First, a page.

For Immediate Release
Sam Husseini, (202) 347-0020; or David Zupan, (541) 484-9167
Tax the Casino
WASHINGTON - The following analysts -- from various perspectives -- advocate a financial speculation tax.
Global economy project director at the Institute for Policy Studies, Anderson said today: "On Friday, G-20 finance ministers will discuss the IMF's proposals for taxing banks to ensure that the financial sector pays a fair share of the costs of the global crisis. A public forum on Thursday will include diverse speakers who have been advocating for financial speculation taxes, very small levies on transactions of stock, derivatives, currency, and other financial instruments that could curb excessive speculation and generate billions for creating jobs, providing global development aid, and addressing climate change worldwide. Several of the experts involved in this event are available for comment on the IMF financial sector taxation report, which was leaked to the media yesterday. While the IMF came out in favor of other types of taxes, it did not challenge whether financial speculation taxes are implementable." See PDF of the leaked IMF report.
Anderson helped coordinate international civil society consultations with the IMF on this issue. For more information on the Thursday panel titled "How the Financial Sector Can Pay for the Crisis," which Anderson will moderate, see IPS.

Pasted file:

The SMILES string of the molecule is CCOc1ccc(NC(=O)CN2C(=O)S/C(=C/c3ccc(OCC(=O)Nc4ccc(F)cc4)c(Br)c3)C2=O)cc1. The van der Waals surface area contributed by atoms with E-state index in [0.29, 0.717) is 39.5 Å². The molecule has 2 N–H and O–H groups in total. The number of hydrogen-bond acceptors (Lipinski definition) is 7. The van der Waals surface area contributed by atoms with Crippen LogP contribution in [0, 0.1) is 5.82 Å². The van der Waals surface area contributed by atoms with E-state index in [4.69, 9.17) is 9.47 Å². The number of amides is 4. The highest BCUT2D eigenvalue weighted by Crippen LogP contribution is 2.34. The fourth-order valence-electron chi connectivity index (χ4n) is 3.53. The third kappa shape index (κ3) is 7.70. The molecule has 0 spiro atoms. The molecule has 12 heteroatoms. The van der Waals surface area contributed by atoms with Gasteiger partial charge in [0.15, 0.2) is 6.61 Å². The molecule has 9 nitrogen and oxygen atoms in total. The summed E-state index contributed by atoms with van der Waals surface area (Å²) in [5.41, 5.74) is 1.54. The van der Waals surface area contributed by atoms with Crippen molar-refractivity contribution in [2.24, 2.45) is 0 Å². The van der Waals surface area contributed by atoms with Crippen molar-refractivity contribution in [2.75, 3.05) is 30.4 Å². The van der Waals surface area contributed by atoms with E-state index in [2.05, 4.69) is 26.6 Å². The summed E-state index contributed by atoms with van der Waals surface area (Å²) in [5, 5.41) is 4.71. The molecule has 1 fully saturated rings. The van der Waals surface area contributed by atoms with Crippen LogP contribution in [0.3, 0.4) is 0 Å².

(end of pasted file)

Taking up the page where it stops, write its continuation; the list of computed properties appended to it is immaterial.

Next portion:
Charney is with Americans for Financial Reform, a coalition of more than 200 labor and consumer groups. He said today: "We've had this incredible expansion of the financial sector. It's not being adequately taxed and as a result we have a deficit of revenue."
Muchhala is policy analyst for the development and finance program of the Third World Network. She said today: "It seems what is proposed by the IMF is a one-time, backward-looking slap on the wrist. A financial speculation tax by contrast would provide progressive revenue into the future."
For background, see "Responses to Criticisms of Taxes on Financial Speculation" by Dean Baker
A nationwide consortium, the Institute for Public Accuracy (IPA) represents an unprecedented effort to bring other voices to the mass-media table often dominated by a few major think tanks. IPA works to broaden public discourse in mainstream media, while building communication with alternative media outlets and grassroots activists.